For the Scottish lawyers regard with a sacred and scrupulous horror every question so shaped by the counsel examining, as to convey to a witness the least intimation of the nature of the answer which is desired from him. These scruples, though founded on an excellent principle, are sometimes carried to an absurd pitch of nicety, especially as it is generally easy for a lawyer who has his wits about him to elude the objection. Fairbrother did so in the present case.  28
  “It is not necessary to waste the time of the court, my lord; since the king’s counsel thinks it worth while to object to the form of my question, I will shape it otherwise.—Pray, young woman, did you ask your sister any question when you observed her looking unwell?—Take courage—speak out.”  29
  “I asked her,” replied Jeanie, “what ailed her.”  30
  “Very well—take your own time—and what was the answer she made?” continued Mr. Fairbrother.  31
  Jeanie was silent, and looked deadly pale. It was not that she at any one instant entertained an idea of the possibility of prevarication—it was the natural hesitation to extinguish the last spark of hope that remained for her sister.  32
  “Take courage, young woman,” said Fairbrother.—“I asked what your sister said ailed her when you inquired?”  33
  “Nothing,” answered Jeanie, with a faint voice, which was yet heard distinctly in the most distant corner of the court-room,—such an awful and profound silence had been preserved during the anxious interval which had interposed betwixt the lawyer’s question and the answer of the witness.  34
  Fairbrother’s countenance fell; but with that ready presence of mind, which is as useful in civil as in military emergencies, he immediately rallied.—“Nothing? True; you mean nothing at first—but when you asked her again, did she not tell you what ailed her?”  35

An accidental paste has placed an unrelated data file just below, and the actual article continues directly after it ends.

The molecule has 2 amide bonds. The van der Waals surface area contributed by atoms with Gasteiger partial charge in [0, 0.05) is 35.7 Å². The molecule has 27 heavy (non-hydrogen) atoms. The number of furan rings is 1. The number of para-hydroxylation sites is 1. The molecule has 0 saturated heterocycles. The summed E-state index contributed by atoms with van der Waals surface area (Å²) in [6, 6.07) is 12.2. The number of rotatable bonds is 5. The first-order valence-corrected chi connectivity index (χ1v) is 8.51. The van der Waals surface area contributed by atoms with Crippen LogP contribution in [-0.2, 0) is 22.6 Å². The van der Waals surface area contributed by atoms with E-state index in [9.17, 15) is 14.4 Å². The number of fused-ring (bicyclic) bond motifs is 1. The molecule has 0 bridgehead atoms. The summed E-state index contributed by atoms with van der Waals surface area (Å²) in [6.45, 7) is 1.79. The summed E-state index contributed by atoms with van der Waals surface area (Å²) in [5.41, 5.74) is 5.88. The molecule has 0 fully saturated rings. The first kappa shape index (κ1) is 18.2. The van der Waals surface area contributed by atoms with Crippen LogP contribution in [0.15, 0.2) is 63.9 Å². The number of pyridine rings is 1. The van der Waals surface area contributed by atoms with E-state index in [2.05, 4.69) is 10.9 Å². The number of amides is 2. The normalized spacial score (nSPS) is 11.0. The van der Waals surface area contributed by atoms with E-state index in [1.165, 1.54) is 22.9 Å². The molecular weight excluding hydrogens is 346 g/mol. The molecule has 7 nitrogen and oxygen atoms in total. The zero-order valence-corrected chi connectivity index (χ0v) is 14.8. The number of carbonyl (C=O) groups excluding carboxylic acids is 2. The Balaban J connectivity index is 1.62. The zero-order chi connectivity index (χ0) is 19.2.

The question was put in a tone meant to make her comprehend the importance of her answer, had she not been already aware of it. The ice was broken, however, and, with less pause than at first, she now replied,—“Alack! alack! she never breathed word to me about it.”  36
  A deep groan passed through the court. It was echoed by one deeper and more agonized from the unfortunate father. The hope to which, unconsciously, and in spite of himself, he had still secretly clung, had now dissolved, and the venerable old man fell forward senseless on the floor of the court-house, with his head at the foot of his terrified daughter. The unfortunate prisoner, with impotent passion, strove with the guards betwixt whom she was placed. “Let me gang to my father!—I will gang to him—I will gang to him—he is dead—he is killed—I hae killed him!”—she repeated, in frenzied tones of grief, which those who heard them did not speedily forget.  37
  Even in this moment of agony and general confusion, Jeanie did not lose that superiority which a deep and firm mind assures to its possessor under the most trying circumstances.  38
  “He is my father—he is our father,” she mildly repeated to those who endeavoured to separate them, as she stooped, shaded aside his gray hairs, and began assiduously to chafe his temples.  39
  The judge, after repeatedly wiping his eyes, gave directions that they should be conducted into a neighbouring apartment, and carefully attended. The prisoner, as her father was borne from the court, and her sister slowly followed, pursued them with her eyes so earnestly fixed as if they would have started from their sockets. But when they were no longer visible, she seemed to find, in her despairing and deserted state, a courage which she had not yet exhibited.  40
  “The bitterness of it is now past,” she said, and then boldly addressed the court. “My lords, if it is your pleasure to gang on wi’ this matter, the weariest day will hae its end at last.”  41
  The judge, who, much to his honour, had shared deeply in the general sympathy, was surprised at being recalled to his duty by the prisoner. He collected himself, and requested to know if the panel’s counsel had more evidence to produce. Fairbrother replied, with an air of dejection, that his proof was concluded.  42
 
 
CONTENTS · BOOK CONTENTS · BIBLIOGRAPHIC RECORD
  PREVIOUSNEXT  
 
Loading
Click here to shop the Bartleby Bookstore.

Shakespeare · Bible · Strunk · Anatomy · Nonfiction · Quotations · Reference · Fiction · Poetry
© 1993–2014 Bartleby.com · [Top 150] · Subjects · Titles · Authors